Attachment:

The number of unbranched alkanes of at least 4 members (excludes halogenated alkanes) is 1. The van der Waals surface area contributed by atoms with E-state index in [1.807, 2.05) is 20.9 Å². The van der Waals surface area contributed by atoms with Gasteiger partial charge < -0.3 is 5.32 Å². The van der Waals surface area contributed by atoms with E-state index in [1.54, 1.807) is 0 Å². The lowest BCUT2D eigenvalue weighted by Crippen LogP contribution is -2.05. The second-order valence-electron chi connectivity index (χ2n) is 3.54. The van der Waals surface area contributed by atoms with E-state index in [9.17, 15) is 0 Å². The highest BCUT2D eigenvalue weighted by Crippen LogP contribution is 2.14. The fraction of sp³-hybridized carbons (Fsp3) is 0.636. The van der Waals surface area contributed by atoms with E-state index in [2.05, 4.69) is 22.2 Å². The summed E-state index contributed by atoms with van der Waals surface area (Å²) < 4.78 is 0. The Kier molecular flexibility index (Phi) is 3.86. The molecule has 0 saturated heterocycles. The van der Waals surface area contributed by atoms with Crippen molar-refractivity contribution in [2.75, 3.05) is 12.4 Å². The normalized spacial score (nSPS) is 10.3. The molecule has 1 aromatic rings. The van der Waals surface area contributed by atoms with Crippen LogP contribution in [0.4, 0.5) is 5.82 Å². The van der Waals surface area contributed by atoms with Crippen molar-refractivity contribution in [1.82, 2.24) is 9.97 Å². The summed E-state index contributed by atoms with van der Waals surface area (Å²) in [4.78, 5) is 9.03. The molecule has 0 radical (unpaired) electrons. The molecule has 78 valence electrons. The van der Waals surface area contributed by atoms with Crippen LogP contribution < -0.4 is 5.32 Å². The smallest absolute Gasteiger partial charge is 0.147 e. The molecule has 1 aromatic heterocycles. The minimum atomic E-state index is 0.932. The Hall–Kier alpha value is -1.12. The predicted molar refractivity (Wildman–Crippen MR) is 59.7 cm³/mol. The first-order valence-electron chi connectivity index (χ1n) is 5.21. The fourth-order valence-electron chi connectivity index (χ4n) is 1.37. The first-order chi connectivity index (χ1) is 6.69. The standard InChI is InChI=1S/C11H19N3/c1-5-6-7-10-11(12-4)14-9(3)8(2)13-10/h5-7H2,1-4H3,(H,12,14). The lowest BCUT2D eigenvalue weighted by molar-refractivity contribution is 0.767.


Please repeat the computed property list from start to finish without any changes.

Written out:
The number of unbranched alkanes of at least 4 members (excludes halogenated alkanes) is 1. The van der Waals surface area contributed by atoms with E-state index in [1.807, 2.05) is 20.9 Å². The van der Waals surface area contributed by atoms with Gasteiger partial charge < -0.3 is 5.32 Å². The van der Waals surface area contributed by atoms with E-state index in [1.54, 1.807) is 0 Å². The lowest BCUT2D eigenvalue weighted by Crippen LogP contribution is -2.05. The second-order valence-electron chi connectivity index (χ2n) is 3.54. The van der Waals surface area contributed by atoms with E-state index in [9.17, 15) is 0 Å². The highest BCUT2D eigenvalue weighted by Crippen LogP contribution is 2.14. The fraction of sp³-hybridized carbons (Fsp3) is 0.636. The van der Waals surface area contributed by atoms with E-state index in [2.05, 4.69) is 22.2 Å². The summed E-state index contributed by atoms with van der Waals surface area (Å²) < 4.78 is 0. The Kier molecular flexibility index (Phi) is 3.86. The molecule has 0 saturated heterocycles. The van der Waals surface area contributed by atoms with Crippen molar-refractivity contribution in [2.75, 3.05) is 12.4 Å². The normalized spacial score (nSPS) is 10.3. The molecule has 1 aromatic rings. The van der Waals surface area contributed by atoms with Crippen LogP contribution in [0.4, 0.5) is 5.82 Å². The van der Waals surface area contributed by atoms with Crippen molar-refractivity contribution in [1.82, 2.24) is 9.97 Å². The summed E-state index contributed by atoms with van der Waals surface area (Å²) in [4.78, 5) is 9.03. The molecule has 0 radical (unpaired) electrons. The molecule has 78 valence electrons. The van der Waals surface area contributed by atoms with Crippen LogP contribution < -0.4 is 5.32 Å². The smallest absolute Gasteiger partial charge is 0.147 e. The molecule has 1 aromatic heterocycles. The minimum atomic E-state index is 0.932. The Hall–Kier alpha value is -1.12. The predicted molar refractivity (Wildman–Crippen MR) is 59.7 cm³/mol. The first-order valence-electron chi connectivity index (χ1n) is 5.21. The fourth-order valence-electron chi connectivity index (χ4n) is 1.37. The first-order chi connectivity index (χ1) is 6.69. The standard InChI is InChI=1S/C11H19N3/c1-5-6-7-10-11(12-4)14-9(3)8(2)13-10/h5-7H2,1-4H3,(H,12,14). The lowest BCUT2D eigenvalue weighted by molar-refractivity contribution is 0.767.